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Do you believe that blood sacrifices were super important parts of the Mosaic Law (Lev. 17:11 KJV – “For the life of the flesh is in the blood: and I have given it to you upon the altar to make an atonement for your souls: for it is the blood that maketh an atonement for the soul.”)? That sacrifices covered people’s sins and restored their broken fellowship with God, but did NOT permanently take away sins? This is why blood sacrifices had to be done over and over again. See Hebrews 10:1-4. I.e. OT sacrifices prefigure Christ’s once-and-for-all perfect sacrifice. Christ is the last offering to which all the animal sacrifices look forward (as John the Baptist preached in John 1:29!) All Old Testament animal sacrifices were imperfect symbols pointing to the true and perfect Lamb, Jesus Christ (Heb 10:11-14).
Isaiah 53:1-7, is the prophecy that foretold one that would be pierced and thus shedding blood as a sacrifice from God.Before that Genesis 22:1-22 tells about God testing Abraham, about Issac, and Abraham willingness to obey God and Trust Him. Genesis 22:8, tells us Abraham knew God would provide Himself a Sacrifice. Come forward to Acts 8:32 see Isaiah 53 quoted. Go to Revelation 5:6-13, and Revelation 7:9-17, John sees end times explaining about the Lamb.Then Revelation 12:11 and Revelation 13:8 explain overcoming by the blood and how He as the Lamb was slain from the foundation of the world. So Jesus is the sacrifice God provide as the Lamb of God.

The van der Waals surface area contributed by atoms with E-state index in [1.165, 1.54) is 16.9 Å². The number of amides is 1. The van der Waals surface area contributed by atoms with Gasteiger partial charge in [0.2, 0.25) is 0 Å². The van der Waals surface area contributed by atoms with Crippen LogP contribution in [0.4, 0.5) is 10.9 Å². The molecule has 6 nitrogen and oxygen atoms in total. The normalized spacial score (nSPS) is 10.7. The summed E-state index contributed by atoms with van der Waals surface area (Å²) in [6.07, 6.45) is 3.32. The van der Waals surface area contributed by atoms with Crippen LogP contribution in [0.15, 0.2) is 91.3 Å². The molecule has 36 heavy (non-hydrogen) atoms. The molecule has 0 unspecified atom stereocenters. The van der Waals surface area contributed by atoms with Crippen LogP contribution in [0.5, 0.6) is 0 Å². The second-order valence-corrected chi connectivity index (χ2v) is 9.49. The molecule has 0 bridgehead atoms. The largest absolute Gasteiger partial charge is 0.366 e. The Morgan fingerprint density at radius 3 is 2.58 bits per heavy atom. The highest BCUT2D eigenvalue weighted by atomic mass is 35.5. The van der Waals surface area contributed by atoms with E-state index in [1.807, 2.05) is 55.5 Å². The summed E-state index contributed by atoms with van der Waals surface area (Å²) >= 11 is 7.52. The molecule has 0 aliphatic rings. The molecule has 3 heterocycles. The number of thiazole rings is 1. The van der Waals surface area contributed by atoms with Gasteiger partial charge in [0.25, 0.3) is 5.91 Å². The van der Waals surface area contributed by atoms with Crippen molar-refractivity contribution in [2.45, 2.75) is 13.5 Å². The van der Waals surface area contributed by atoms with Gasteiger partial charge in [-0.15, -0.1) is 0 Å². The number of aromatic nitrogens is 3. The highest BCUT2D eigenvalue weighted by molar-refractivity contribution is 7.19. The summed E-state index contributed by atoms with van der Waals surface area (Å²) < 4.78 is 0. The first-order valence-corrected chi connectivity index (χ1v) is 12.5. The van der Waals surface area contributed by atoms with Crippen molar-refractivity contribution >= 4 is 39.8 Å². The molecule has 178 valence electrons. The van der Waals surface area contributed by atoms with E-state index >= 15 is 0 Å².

There have been excellent responses about Jesus being the sacrifice as prescribed in the old testament and most people would agree that Jesus was the perfect sacrifice. There was no need for a daily or yearly sacrifice. It was finished 'once for all'. This however is where a lot of Christian teaching falls apart. In the Revelation Jesus is described in, what could be described as, glowing terms. Hair of white, eyes of fire, feet like brass in a furnace and a voice like a waterfall. Not much like a lamb. When he is described as the lamb Rev 5:6 it is a lamb that was slain. Past tense. He does not ever need to do it again. He will never need to be the lamb, he is now the ruler in full charge until he returns the authority to his father. Why then does much of the church still refer to him as a lamb in the present tense?
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